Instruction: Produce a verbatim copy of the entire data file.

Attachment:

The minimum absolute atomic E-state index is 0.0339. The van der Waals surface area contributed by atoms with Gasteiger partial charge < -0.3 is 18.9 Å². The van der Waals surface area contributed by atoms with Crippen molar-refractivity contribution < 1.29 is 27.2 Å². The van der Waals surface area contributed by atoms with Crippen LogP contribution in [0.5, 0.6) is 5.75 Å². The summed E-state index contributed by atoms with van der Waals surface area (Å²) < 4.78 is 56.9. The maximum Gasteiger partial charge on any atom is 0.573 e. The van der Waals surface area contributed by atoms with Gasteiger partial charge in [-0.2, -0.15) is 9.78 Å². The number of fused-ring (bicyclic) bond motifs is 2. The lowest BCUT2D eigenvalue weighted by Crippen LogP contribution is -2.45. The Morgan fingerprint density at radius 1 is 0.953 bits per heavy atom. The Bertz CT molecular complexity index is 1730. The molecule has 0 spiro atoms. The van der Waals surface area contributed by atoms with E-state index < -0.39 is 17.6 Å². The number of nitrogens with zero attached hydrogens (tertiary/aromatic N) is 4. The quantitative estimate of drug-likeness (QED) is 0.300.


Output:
The minimum absolute atomic E-state index is 0.0339. The van der Waals surface area contributed by atoms with Gasteiger partial charge < -0.3 is 18.9 Å². The van der Waals surface area contributed by atoms with Crippen molar-refractivity contribution < 1.29 is 27.2 Å². The van der Waals surface area contributed by atoms with Crippen LogP contribution in [0.5, 0.6) is 5.75 Å². The summed E-state index contributed by atoms with van der Waals surface area (Å²) < 4.78 is 56.9. The maximum Gasteiger partial charge on any atom is 0.573 e. The van der Waals surface area contributed by atoms with Gasteiger partial charge in [-0.2, -0.15) is 9.78 Å². The number of fused-ring (bicyclic) bond motifs is 2. The lowest BCUT2D eigenvalue weighted by Crippen LogP contribution is -2.45. The Morgan fingerprint density at radius 1 is 0.953 bits per heavy atom. The Bertz CT molecular complexity index is 1730. The molecule has 0 spiro atoms. The van der Waals surface area contributed by atoms with E-state index < -0.39 is 17.6 Å². The number of nitrogens with zero attached hydrogens (tertiary/aromatic N) is 4. The quantitative estimate of drug-likeness (QED) is 0.300.